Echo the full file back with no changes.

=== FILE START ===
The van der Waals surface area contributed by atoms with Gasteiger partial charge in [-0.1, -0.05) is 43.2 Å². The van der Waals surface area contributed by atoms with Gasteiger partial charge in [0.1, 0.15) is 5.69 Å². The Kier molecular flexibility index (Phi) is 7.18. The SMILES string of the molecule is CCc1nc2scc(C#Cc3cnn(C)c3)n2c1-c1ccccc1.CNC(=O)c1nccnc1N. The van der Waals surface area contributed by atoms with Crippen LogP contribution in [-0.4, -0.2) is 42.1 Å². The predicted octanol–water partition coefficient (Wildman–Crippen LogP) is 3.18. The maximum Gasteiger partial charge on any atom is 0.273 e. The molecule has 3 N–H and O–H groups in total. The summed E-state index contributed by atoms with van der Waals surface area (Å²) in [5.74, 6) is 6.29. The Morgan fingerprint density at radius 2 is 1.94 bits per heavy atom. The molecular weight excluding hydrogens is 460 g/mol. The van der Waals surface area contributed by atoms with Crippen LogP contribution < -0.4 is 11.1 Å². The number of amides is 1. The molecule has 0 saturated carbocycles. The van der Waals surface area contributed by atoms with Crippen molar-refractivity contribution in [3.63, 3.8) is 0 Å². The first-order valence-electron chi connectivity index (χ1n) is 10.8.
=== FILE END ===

The van der Waals surface area contributed by atoms with Gasteiger partial charge in [-0.1, -0.05) is 43.2 Å². The van der Waals surface area contributed by atoms with Gasteiger partial charge in [0.1, 0.15) is 5.69 Å². The Kier molecular flexibility index (Phi) is 7.18. The SMILES string of the molecule is CCc1nc2scc(C#Cc3cnn(C)c3)n2c1-c1ccccc1.CNC(=O)c1nccnc1N. The van der Waals surface area contributed by atoms with Crippen LogP contribution in [-0.4, -0.2) is 42.1 Å². The predicted octanol–water partition coefficient (Wildman–Crippen LogP) is 3.18. The maximum Gasteiger partial charge on any atom is 0.273 e. The molecule has 3 N–H and O–H groups in total. The summed E-state index contributed by atoms with van der Waals surface area (Å²) in [5.74, 6) is 6.29. The Morgan fingerprint density at radius 2 is 1.94 bits per heavy atom. The molecular weight excluding hydrogens is 460 g/mol. The van der Waals surface area contributed by atoms with Crippen LogP contribution < -0.4 is 11.1 Å². The number of amides is 1. The molecule has 0 saturated carbocycles. The van der Waals surface area contributed by atoms with Crippen molar-refractivity contribution in [3.63, 3.8) is 0 Å². The first-order valence-electron chi connectivity index (χ1n) is 10.8.